Editor's note: The following tip of the week is courtesy of the Dairy Calf and Heifer Association.
It’s customary to feed growing heifers high levels of forages and byproduct feeds because these feedstuffs provide an inexpensive source of energy and protein. However, growing heifers digest grains more efficiently than forages. Some of the latest research on feeding replacement heifers looks at incorporating more grain than hay into the diets of young heifers and how this impacts weight gain and feed efficiency.
One of those studies, conducted at Purdue University in the summer of 2012, evaluated the effects of increasing grain inclusion in growing-heifer diets. Diets used in the study contained 80 percent, 60 percent and 40 percent grain and were formulated to be 18.5 percent crude protein and 37.5 percent NDF (neutral detergent fiber) across treatments. The treatment diets were fed for 56 days. Following this, all heifers were rapidly switched to a common diet containing 40 percent grain and 60 percent hay fed for an additional 56 days, says Tana Dennis, a Purdue University animal sciences graduate student who reported the research findings this summer at the annual meeting of the American Dairy Science Association.
Heifers fed 80 percent grain were 60 pounds heavier at the end of the 8-week treatment period than heifers fed 40 percent grain, which is largely due to increased feed intake by heifers fed 80 percent grain, Dennis says. Feed efficiency also was improved for heifers fed 80 percent grain during the treatment period. However, when heifers were switched to a high-forage diet, those previously fed 60 percent and 40 percent grain had greater average daily gain and feed intake than heifers fed 80 percent grain.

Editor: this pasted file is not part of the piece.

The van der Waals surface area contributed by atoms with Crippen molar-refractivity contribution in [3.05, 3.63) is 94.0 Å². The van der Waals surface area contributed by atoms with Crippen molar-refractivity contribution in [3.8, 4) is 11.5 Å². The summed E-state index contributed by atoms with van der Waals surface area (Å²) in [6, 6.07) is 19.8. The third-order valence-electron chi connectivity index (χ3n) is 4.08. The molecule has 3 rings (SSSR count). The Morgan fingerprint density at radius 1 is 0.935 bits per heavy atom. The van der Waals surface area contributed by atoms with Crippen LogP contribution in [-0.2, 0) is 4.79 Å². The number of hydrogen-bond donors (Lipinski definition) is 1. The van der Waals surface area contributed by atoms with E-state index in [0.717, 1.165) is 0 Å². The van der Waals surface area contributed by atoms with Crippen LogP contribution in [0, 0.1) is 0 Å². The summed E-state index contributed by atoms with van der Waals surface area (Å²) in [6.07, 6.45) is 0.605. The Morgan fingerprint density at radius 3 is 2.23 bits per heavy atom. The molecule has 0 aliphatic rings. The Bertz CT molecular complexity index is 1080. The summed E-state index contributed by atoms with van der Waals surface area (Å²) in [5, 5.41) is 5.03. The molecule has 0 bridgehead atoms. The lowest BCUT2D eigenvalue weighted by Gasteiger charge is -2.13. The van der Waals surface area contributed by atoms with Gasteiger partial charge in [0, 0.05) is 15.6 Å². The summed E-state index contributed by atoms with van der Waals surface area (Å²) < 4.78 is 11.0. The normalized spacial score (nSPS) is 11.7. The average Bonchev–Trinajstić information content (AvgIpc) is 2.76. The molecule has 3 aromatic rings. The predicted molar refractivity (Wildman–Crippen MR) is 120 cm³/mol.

“Interestingly, feeding 60 percent grain compared to 40 percent grain resulted in a feed cost savings of 21 cents per pound of weight gain over the entire study,” Dennis says. “Therefore, when feeding growing heifers from 4 to 8 months of age, feeding moderate to high levels of grain improved weight gain, feed efficiency and cost savings when compared to feeding low levels of grain.”
Dennis says recent research from Purina Animal Nutrition has shown that replacement heifers 4 to 6 months of age also had greater weight gains and improved rumen development when fed greater amounts of grain instead of hay.
1Effect of increased dietary grain inclusion on growth performance of prepubertal dairy heifers. T. S. Dennis, J. E. Tower, H. Schmitz, A. Mosiman, and T. D. Nennich, Purdue University, West Lafayette, IN, J. Anim. Sci. Vol. 91, E-Suppl. 2/J. Dairy Sci. Vol. 96, E-Suppl. 1